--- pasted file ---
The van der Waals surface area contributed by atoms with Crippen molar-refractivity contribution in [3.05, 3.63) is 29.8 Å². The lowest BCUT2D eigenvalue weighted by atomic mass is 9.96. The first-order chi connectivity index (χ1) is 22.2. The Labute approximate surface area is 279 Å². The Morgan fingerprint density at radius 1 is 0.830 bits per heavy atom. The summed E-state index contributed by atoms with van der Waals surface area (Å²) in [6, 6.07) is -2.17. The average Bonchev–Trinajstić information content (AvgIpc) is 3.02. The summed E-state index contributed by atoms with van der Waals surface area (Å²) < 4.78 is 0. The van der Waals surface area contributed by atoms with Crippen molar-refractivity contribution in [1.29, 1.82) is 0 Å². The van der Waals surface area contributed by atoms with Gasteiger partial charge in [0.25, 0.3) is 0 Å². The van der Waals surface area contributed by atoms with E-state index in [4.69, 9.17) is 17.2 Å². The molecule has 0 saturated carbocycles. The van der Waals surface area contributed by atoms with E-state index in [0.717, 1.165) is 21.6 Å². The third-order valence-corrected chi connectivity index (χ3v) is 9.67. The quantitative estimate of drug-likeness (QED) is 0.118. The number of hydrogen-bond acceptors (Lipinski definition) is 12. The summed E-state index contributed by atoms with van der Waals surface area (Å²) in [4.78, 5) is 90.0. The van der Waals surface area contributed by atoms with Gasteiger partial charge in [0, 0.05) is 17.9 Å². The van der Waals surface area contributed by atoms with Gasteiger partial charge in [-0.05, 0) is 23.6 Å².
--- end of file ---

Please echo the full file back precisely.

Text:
The van der Waals surface area contributed by atoms with Crippen molar-refractivity contribution in [3.05, 3.63) is 29.8 Å². The lowest BCUT2D eigenvalue weighted by atomic mass is 9.96. The first-order chi connectivity index (χ1) is 22.2. The Labute approximate surface area is 279 Å². The Morgan fingerprint density at radius 1 is 0.830 bits per heavy atom. The summed E-state index contributed by atoms with van der Waals surface area (Å²) in [6, 6.07) is -2.17. The average Bonchev–Trinajstić information content (AvgIpc) is 3.02. The summed E-state index contributed by atoms with van der Waals surface area (Å²) < 4.78 is 0. The van der Waals surface area contributed by atoms with Crippen molar-refractivity contribution in [1.29, 1.82) is 0 Å². The van der Waals surface area contributed by atoms with Gasteiger partial charge in [0.25, 0.3) is 0 Å². The van der Waals surface area contributed by atoms with E-state index in [4.69, 9.17) is 17.2 Å². The molecule has 0 saturated carbocycles. The van der Waals surface area contributed by atoms with E-state index in [0.717, 1.165) is 21.6 Å². The third-order valence-corrected chi connectivity index (χ3v) is 9.67. The quantitative estimate of drug-likeness (QED) is 0.118. The number of hydrogen-bond acceptors (Lipinski definition) is 12. The summed E-state index contributed by atoms with van der Waals surface area (Å²) in [4.78, 5) is 90.0. The van der Waals surface area contributed by atoms with Gasteiger partial charge in [0, 0.05) is 17.9 Å². The van der Waals surface area contributed by atoms with Gasteiger partial charge in [-0.05, 0) is 23.6 Å².